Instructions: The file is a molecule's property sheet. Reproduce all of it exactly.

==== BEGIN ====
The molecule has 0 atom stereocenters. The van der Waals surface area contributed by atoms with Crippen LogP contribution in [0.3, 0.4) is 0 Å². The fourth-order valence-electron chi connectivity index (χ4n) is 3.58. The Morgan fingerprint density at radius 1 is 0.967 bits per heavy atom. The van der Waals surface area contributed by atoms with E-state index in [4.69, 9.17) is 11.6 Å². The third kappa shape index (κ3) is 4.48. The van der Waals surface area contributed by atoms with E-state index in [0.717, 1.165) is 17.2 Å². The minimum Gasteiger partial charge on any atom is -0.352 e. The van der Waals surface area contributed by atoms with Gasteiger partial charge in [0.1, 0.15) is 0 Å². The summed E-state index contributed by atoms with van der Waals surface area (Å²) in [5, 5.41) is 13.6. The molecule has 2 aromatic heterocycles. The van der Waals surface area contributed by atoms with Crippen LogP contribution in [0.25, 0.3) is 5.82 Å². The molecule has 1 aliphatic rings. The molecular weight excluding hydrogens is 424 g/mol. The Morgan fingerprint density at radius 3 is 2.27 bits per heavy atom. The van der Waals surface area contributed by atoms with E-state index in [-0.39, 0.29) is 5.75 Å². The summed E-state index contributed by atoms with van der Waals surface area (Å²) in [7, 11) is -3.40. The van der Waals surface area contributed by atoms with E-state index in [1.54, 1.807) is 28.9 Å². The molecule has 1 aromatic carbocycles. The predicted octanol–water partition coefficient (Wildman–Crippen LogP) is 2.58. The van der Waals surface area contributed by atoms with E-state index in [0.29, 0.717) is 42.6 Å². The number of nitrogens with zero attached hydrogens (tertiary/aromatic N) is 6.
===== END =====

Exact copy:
The molecule has 0 atom stereocenters. The van der Waals surface area contributed by atoms with Crippen LogP contribution in [0.3, 0.4) is 0 Å². The fourth-order valence-electron chi connectivity index (χ4n) is 3.58. The Morgan fingerprint density at radius 1 is 0.967 bits per heavy atom. The van der Waals surface area contributed by atoms with E-state index in [4.69, 9.17) is 11.6 Å². The third kappa shape index (κ3) is 4.48. The van der Waals surface area contributed by atoms with E-state index in [0.717, 1.165) is 17.2 Å². The minimum Gasteiger partial charge on any atom is -0.352 e. The van der Waals surface area contributed by atoms with Gasteiger partial charge in [0.1, 0.15) is 0 Å². The summed E-state index contributed by atoms with van der Waals surface area (Å²) in [5, 5.41) is 13.6. The molecule has 2 aromatic heterocycles. The van der Waals surface area contributed by atoms with Crippen LogP contribution in [0.25, 0.3) is 5.82 Å². The molecule has 1 aliphatic rings. The molecular weight excluding hydrogens is 424 g/mol. The Morgan fingerprint density at radius 3 is 2.27 bits per heavy atom. The van der Waals surface area contributed by atoms with E-state index in [-0.39, 0.29) is 5.75 Å². The summed E-state index contributed by atoms with van der Waals surface area (Å²) in [7, 11) is -3.40. The van der Waals surface area contributed by atoms with E-state index in [1.54, 1.807) is 28.9 Å². The molecule has 1 aromatic carbocycles. The predicted octanol–water partition coefficient (Wildman–Crippen LogP) is 2.58. The van der Waals surface area contributed by atoms with E-state index in [0.29, 0.717) is 42.6 Å². The number of nitrogens with zero attached hydrogens (tertiary/aromatic N) is 6.